I am glad to be joining the Poetry Friday community this week, as we at GatheringBooks walk along the Literary Silk Road and feature Chinese and Middle Eastern literature from May – June. Special thanks to Michelle Barnes of Today’s Little Ditty for hosting this week and rounding up the poetic goodies.
The poster above is created by Iphigene, our resident artist here at GatheringBooks.
The Flag of Childhood: Poems from the Middle East
Selected by: Naomi Shihab Nye
Published by: Aladdin Paperbacks, 2002
Book borrowed through inter-library loan. Book photos taken by me and edited using an iPhone app.
When we launched our reading theme, one of the first things I did was to hunt down all of Naomi Shihab Nye’s books from our library. This book has an unabridged hardcover version published by Simon and Schuster entitled The Space Between Our Footsteps: Poems and Paintings from the Middle East which I featured last year for our War and Poetry reading theme.
I recognized Ashrawi’s From the Diary Of An Almost Four-Year Old which is also found in The Flag of Childhood – a poem I featured a year ago. In Nye’s Introduction, it is clear that she wanted to highlight how human beings are essentially the same at their very core: regardless of religious or cultural differences. I responded to her call for greater peace through poetry with eyes filled with hope:
We must work every way we can toward wider expression and dialogue. We must keep reading poetry with renewed vigor, for courage and hope. Poetry, the most intimate form of expression, gives us a deeper sense of reality than headlines and news stories ever could.
We must remind ourselves to search every way we can for the wisdom that is peaceful. And we must remember that the one flag we all share is the beautiful flag of childhood that flies with hope in every country. This is the flag we should work to serve no matter who we are or where we live.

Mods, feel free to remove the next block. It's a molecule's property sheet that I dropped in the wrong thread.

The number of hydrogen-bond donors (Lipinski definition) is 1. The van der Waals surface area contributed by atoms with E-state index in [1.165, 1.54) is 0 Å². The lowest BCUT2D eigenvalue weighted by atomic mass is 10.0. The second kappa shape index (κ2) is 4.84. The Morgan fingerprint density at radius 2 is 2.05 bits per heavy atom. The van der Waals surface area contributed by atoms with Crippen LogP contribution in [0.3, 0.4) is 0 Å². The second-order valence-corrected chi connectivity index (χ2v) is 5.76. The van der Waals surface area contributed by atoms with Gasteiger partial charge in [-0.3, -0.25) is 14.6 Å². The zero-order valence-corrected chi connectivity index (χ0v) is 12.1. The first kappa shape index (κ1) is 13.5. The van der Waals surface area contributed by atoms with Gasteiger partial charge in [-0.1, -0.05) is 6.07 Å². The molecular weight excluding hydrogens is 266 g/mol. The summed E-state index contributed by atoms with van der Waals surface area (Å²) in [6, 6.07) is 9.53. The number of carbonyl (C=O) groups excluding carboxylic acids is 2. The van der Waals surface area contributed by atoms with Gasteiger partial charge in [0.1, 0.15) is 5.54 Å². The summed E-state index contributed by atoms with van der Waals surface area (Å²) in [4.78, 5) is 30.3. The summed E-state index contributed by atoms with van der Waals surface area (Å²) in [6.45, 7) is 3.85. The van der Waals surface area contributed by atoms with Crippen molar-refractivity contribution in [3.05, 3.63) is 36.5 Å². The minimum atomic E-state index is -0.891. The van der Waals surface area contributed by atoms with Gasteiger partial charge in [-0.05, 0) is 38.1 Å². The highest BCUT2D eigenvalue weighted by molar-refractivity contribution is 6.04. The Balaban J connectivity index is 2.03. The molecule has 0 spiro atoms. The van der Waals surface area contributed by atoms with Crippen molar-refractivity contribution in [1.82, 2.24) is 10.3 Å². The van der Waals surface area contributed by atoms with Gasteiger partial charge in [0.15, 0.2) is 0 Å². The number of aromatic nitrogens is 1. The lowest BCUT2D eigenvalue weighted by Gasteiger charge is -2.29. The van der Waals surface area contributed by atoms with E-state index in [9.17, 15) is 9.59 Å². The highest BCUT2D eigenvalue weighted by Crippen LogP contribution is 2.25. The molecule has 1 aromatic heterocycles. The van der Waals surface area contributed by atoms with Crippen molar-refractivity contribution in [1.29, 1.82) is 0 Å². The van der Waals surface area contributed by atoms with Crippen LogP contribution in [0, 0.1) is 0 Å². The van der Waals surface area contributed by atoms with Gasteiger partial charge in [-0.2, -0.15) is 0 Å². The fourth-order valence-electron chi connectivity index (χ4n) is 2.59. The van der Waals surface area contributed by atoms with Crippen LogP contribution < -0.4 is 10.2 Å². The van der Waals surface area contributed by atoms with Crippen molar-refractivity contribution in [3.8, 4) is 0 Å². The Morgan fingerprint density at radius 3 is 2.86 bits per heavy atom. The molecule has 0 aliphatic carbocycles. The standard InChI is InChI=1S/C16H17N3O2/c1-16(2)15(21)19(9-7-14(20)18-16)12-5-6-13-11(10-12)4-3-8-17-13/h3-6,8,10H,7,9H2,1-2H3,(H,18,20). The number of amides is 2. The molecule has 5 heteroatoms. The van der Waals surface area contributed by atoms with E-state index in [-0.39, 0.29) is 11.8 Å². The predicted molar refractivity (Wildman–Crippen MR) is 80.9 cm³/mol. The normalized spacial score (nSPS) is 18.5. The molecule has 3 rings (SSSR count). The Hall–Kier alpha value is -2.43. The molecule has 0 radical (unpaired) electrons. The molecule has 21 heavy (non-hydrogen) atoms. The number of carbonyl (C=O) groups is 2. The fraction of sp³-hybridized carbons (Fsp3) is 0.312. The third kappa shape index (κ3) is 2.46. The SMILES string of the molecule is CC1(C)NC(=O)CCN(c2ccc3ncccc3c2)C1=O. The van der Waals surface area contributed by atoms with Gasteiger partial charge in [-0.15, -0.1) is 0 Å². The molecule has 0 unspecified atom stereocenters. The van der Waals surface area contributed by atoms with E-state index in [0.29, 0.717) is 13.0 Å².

If my calculations are correct, there are 60 poems in all found in this little booklet. It begins with Mohammed Shehadeh’s Letters to Childhood and ends with Sa’id ‘Aql’s Quintrain. There are four sections in all that divide the collection into poetic themes: (1) A Galaxy of Seeds which plants narratives about the mundane daily life experiences as captured in History Class by Reza Shirazi or Mr. Ahmet’s Shoes by Kemalettin Tugcu. One is also able to discern how females are commonly regarded as evident in My Mother’s Wedding Parade by Lorene Zarou-Zouzounis and in Unveiled by Gladys Alam Saroyan.
In (2) The World Is A Glass You Drink From, the reader catches a glimpse of what it is like to travel with the night in The Train of the Stars by Abdul-Raheem Saleh al-Raheem or how one woman with the strength of a thousand men can hoist A Saddle & The World by May Mansoor Munn. I was able to taste the textures of these fleeting images and passing countries captured and imprisoned in the pages of this book such as Bethlehem.
(3) Pick A Sky And Name It is both a heart-wrenching lament and a defiant act of faith – my favourite theme in the entire book. There is the struggle for meaning as seen in Abdul Wahab al-Bayati’s Why Are We In Exile the Refugees Ask and the endless tears that lasted for thirty years in But I Heard The Drops by Sharif S. Elmusa. There is also the desperate longing for one who is gone in Give Birth to Me Again That I May Know by Mahmoud Darwish and the displacement of one who is on the other side of the border while home is a place where one’s permit has expired in The Home Within by Ibtisam S. Barakat. Yet there is also the spirit that can never be contained by checkpoints, armed soldiers, or so-called UN resolutions. Here is one of my favourites from this section:
In (4) There Was In Our House A River, the poems reflect a fragile transcendence that allows both the poet and the reader to be taken layers above the throbbing pain such as when A Song is transformed into an entire homeland in Muhammad al-As’ad’s poem, or when one stitches tragedy Thread by Thread “a map of love/ to tear down the borders” in Bracha Serri’s poem.
As I was reading the poems, I felt that Naomi Shihab Nye was telling me a story woven together through these various poets’ sharp and pungent, sweet and hopeful, tear-stained and star-lit experiences. My absolute favourite though, and one I plan to read in my conference presentation at the AFCC is Hamza El Din’s I Have No Address. I hope that you enjoy it too, dear friends, and that your soul be filled by these words that provide solace, whisper winds of deliverance, and hand over the entire world as a home for the displaced and forgotten.